Service Dog Accommodation Checklist and Ownership
Similar to when a new employee joins a company, onboarding a service animal takes coordination and communication across several business departments. Here is a list of onboarding tasks each department should own:
- Manage accommodation request with Employee
- Communicate to Employee’s direct team members, people working in shared areas, and supervisors
- Outline proposed plan for managing employee or visitor questions and concerns. (general FAQ & Action plan – what if someone is allergic, afraid of dogs, etc.)
- Schedule an intake meeting with the Employee to go over the following:
- Which entrance/exit is most commonly used by the Employee?
- Which common areas are regularly accessed: gym, break room, café, meeting rooms, etc.
- What should the security team be aware of – what does the worst case look like?
- Will the employee travel to other office sites or vendor sites?
- Inform security team
- Inform cafeteria workers
- Develop best practices around open food services
- Inform cleaners/custodians
- Arrange for extra cleaning in Employee’s immediate working area, common areas, etc.
- Install HEPA filters or take other measures to minimize pet dander/allergens
- Post a sign in common area to alert employees and visitors
- Designate an accessible area as the service animal relief zone, post signage if needed.
- Ensure service dog is properly trained
- Ensure service dog is groomed regularly
- Ensure service dos is a “good corporate citizen”
- i.e. well behaved: no barking, jumping, growling, etc.
8 Do’s and Don’ts for Behavior Around A Service Dog
Speak to the owner/handler rather than the dog
The service dog and her handler are a team. If you want to talk to them, always speak to the person first rather than automatically approaching the dog. Remember, the animal is working, and her human’s life could depend on her staying focused on her job.
Keep your own dog a distance away from a working dog
If you happen to have your dog with you when you encounter a service dog, don’t allow your pet to approach them without first talking with the handler to see if its permissible. Other animals are an obvious distraction to working dogs, and in a worst-case scenario, there could be an altercation between the two animals.
Do treat the owner/handler with sensitivity and respect
Asking a service dog’s handler personal questions about his or her disability is out of bounds. It’s disrespectful and an intrusion of privacy. Assume they can handle things themselves. If you sense they could use your help, ask first. And don’t take it personally if your offer is rejected, as there’s usually a good reason.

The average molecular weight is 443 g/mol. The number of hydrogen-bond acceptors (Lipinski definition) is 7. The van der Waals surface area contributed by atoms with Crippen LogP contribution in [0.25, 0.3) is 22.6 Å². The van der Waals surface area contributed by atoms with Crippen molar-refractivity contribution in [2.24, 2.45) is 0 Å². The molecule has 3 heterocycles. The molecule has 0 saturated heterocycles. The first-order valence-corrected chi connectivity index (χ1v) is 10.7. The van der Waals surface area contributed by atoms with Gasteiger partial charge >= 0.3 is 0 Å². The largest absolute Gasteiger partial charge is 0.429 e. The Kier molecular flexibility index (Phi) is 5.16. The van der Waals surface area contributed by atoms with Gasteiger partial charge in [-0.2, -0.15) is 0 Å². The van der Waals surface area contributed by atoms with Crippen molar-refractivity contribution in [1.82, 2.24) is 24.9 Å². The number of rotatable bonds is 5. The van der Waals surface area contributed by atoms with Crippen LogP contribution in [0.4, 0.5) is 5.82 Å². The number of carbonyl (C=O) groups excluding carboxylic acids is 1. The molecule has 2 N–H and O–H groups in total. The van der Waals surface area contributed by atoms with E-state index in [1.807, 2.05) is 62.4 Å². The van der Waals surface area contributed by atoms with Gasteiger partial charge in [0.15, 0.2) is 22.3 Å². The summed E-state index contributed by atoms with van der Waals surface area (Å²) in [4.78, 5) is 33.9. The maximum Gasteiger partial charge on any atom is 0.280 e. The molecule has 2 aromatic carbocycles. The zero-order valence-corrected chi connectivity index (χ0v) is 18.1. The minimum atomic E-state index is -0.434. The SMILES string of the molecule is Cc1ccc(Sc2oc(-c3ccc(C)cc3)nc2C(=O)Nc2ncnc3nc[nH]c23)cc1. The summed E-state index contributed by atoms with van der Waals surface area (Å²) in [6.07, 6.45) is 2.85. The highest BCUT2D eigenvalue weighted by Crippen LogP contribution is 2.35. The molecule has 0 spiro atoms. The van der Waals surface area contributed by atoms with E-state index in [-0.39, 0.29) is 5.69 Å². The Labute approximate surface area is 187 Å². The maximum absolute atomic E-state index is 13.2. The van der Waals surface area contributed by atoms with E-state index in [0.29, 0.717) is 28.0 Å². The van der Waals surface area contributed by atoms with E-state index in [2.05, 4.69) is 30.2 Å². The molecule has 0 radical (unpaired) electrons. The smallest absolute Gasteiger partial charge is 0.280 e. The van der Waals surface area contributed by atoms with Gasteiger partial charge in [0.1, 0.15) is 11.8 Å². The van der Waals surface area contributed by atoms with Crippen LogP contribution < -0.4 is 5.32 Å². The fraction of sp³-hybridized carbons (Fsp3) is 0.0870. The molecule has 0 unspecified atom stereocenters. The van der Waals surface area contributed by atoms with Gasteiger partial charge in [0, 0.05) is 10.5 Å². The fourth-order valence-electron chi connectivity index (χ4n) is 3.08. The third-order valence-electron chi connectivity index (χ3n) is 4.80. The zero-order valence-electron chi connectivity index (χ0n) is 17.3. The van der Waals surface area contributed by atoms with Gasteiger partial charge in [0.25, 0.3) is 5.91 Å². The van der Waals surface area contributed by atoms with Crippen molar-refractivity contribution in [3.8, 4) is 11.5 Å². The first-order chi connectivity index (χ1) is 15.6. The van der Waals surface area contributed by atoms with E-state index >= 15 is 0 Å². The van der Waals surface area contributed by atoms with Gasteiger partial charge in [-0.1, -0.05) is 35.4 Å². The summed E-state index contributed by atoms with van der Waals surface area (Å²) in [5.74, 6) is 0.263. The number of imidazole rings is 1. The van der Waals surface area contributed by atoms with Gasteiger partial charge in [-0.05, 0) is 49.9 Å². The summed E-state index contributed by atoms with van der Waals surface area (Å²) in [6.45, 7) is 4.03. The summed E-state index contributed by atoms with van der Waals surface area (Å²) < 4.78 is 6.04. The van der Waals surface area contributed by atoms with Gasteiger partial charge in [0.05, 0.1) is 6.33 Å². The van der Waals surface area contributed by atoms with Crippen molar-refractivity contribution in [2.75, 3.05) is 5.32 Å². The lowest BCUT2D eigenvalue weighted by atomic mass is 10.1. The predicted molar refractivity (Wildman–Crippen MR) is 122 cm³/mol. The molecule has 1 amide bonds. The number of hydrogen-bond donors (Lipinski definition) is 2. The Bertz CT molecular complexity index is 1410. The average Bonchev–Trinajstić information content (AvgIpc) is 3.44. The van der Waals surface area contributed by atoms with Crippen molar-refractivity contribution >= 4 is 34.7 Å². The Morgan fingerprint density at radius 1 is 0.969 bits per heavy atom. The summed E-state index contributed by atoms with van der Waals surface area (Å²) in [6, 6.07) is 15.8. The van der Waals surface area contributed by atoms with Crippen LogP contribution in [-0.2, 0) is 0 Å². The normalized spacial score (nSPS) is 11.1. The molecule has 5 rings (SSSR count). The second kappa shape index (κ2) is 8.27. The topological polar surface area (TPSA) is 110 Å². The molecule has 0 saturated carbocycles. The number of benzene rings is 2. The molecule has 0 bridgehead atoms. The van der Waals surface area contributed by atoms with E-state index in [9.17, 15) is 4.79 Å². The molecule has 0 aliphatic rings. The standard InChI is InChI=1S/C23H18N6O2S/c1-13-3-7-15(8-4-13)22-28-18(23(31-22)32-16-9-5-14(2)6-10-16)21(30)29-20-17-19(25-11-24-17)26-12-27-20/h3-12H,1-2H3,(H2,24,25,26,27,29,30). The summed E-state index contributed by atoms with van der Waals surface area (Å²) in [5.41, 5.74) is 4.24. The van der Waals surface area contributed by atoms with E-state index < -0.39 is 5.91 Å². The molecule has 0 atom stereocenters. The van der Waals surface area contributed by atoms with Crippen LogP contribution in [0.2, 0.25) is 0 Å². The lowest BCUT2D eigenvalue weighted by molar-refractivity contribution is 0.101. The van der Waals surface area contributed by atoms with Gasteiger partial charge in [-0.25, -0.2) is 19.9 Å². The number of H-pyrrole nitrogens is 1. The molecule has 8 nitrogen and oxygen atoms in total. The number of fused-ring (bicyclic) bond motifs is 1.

Inform the handler if a service dog approaches you
If a working dog approaches you, sniffs or nudges you, etc., politely let the handler know. Resist the urge to respond to the dog – the handler will correct the dog.
Touch the dog without asking permission first
Touching or petting a working dog is a distraction and may prevent him from tending to his human partner. The dog may be in the process of completing a command or direction given by his human, and you don’t want to interfere. Fortunately, most are trained to stay in work mode until they receive a release command from their handler. That’s why many service dogs are able to ignore outside influences.
Offer a service dog food
According to Canine Companions for Independence, “Food is the ultimate distraction to the working dog and can jeopardize the working assistance dog team.” Not only are food and treats a potential distraction, but many service dogs are fed a specific diet and often on a specific schedule.
Assume a napping service dog is off duty
All dogs nap, including work dogs. When her handler is sitting or standing for some length of time, it’s perfectly natural and appropriate for a service dog to catch a few winks. She’s still technically at work, however, so all do’s and don’ts remain in effect.
Assume service dogs never get to ‘just be dogs’
Working dogs typically get plenty of R&R and playtime. When they’re home and out of their “work clothes” they’re free to behave like any other dog. Since the jobs these wonder animals do are often challenging and stressful, their handles recognize they need plenty of downtime and exercise.
Service Dog Sign Posted at Boston Scientific